Torres, Monica

Name: Monica Torres
Location of Study: Jordan
Program of Study:
Sponsor(s): Susan Scribner Mirza

13 thoughts on “Torres, Monica

  1. After my first week in Amman, my impressions of the city are not what I expected. First of all, Amman is a very suburban and residential city. It is very spread out and difficult to walk anywhere- it is necessary to take a cab almost anywhere I go, especially since there are few sidewalks and few cautious drivers! Secondly, I did not expect English to be such a predominant language. Most people here speak English far better than I speak Arabic, and I have learned that it is polite here to speak the language that a person is most comfortable with, so most people speak English to me even when I speak Arabic to them first. My host family so far has been wonderful- they have made me very welcome, called me their “new daughter” and fed me until I couldn’t eat another bite, but part of their efforts to make me feel at home have included speaking English to me, and I am trying to break that habit. As I learn more colloquial Arabic it becomes easier to pursue a 24/7 Arabic policy, and by impressing my host parents with some cultural expressions that I learned in class (mostly having to do with food and greetings) I think I am convincing them to speak more Arabic to me.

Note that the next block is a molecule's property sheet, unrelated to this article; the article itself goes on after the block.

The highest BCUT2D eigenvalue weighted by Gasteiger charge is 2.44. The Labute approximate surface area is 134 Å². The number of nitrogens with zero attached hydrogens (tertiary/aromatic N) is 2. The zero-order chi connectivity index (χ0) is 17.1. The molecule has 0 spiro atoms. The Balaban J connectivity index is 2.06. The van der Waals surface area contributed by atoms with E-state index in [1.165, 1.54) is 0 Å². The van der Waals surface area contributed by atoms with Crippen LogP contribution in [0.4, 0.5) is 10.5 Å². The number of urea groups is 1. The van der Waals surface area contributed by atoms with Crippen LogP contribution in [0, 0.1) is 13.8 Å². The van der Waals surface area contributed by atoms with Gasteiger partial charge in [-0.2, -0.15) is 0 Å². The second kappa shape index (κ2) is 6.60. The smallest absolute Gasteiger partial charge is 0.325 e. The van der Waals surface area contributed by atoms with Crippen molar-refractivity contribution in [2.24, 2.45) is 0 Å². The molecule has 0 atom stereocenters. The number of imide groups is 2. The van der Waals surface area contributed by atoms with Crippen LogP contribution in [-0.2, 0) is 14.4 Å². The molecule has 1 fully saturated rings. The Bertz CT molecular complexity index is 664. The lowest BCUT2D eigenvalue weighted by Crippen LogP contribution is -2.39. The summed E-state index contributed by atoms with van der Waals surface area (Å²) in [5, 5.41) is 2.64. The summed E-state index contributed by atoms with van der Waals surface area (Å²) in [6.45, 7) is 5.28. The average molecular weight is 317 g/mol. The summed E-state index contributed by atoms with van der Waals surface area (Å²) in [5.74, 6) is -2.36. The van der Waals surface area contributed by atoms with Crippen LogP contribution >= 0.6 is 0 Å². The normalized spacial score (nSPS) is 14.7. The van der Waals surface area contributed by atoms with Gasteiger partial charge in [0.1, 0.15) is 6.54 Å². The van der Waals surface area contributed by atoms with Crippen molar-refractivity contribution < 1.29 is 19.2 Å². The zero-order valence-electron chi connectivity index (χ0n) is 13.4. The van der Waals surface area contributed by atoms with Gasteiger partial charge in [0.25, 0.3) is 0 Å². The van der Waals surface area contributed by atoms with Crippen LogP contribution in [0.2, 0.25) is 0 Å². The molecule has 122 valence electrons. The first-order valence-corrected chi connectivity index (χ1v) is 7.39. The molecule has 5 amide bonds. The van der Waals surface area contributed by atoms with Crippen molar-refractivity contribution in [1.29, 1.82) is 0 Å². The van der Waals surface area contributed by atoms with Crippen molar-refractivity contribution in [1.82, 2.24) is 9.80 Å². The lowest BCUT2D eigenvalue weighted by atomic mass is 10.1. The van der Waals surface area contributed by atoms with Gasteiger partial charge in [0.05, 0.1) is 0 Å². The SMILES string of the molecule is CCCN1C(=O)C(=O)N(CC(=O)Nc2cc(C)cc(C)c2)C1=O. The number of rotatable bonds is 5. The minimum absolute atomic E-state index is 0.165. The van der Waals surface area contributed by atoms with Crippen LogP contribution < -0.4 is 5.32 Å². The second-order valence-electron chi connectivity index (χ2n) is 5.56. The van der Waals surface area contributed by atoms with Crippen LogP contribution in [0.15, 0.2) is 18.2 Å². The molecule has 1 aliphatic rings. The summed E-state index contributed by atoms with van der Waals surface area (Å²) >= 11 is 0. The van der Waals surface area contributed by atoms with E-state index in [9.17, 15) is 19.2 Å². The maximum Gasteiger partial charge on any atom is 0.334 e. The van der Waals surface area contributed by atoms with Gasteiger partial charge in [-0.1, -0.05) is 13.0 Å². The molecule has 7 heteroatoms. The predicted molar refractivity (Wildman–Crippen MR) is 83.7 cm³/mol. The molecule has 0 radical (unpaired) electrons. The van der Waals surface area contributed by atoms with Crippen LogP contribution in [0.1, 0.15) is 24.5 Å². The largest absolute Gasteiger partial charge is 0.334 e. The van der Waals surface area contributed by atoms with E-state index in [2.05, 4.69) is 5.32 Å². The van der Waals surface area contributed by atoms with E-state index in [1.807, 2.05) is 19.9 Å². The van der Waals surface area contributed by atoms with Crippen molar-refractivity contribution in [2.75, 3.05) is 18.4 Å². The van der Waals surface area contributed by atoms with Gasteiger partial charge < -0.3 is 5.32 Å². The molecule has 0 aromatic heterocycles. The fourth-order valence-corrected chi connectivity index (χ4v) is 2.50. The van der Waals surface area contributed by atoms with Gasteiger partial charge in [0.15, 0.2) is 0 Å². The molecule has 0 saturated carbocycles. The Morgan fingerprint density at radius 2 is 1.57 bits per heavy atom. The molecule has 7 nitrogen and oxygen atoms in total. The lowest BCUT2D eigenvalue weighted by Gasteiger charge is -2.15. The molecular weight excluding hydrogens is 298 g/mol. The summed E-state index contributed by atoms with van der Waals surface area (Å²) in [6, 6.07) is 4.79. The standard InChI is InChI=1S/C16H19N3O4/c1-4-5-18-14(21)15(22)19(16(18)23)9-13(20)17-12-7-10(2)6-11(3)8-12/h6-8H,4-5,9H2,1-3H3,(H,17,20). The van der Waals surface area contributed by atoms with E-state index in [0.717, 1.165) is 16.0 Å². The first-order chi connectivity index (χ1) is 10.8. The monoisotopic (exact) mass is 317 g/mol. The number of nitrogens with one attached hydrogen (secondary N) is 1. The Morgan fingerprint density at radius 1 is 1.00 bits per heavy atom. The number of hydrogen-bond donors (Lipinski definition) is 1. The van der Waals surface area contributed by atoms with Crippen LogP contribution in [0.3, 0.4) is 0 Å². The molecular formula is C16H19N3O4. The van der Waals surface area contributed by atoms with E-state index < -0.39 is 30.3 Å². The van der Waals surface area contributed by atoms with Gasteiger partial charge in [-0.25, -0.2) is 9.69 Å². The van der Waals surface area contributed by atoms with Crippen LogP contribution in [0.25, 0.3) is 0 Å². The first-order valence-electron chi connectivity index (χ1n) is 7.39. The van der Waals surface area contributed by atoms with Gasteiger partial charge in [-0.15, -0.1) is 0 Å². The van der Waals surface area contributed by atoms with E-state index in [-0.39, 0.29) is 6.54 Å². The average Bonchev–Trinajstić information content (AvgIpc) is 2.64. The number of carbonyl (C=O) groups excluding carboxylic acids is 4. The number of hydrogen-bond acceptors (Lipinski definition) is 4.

2. During my second week in Amman I have been learning a lot about the indirectness of Jordanian culture. My teachers try to point out to us some cultural aspects of this place that would probably go unnoticed otherwise, and the indirectness of the culture is definitely subtle. For example, it is difficult for a Jordanian to tell someone that something they are doing is bothering them. One of my teachers once drove to another city with an American friend and the whole way the American was sitting in the passenger seat with one leg crossed over the other, the bottom of her foot facing towards my teacher. In Jordanian culture, showing somebody the bottom of your foot is extremely rude and my teacher was uncomfortable but could not bring herself to ask her friend to put her foot down. Instead, she asked her friend to get the map out of the glove compartment or grab her a snack from the backseat, all in an effort to indirectly make her friend put her foot down. It did not work but she couldn’t bring herself to simply ask her friend to stop. After hearing this story, I have noticed this with my host family; at night my host mom will mention that I don’t have to do homework in my room because there is a big table in the dining room, or every time I try to help with dishes she tells me to go drink tea to help my digestion, and one time she asked me if my feet were cold, and I’m pretty sure she wanted me to put shoes on and not walk barefoot. Learning about these subtle differences is very interesting, but at the same time it makes me wonder how often I unknowingly break some cultural norm.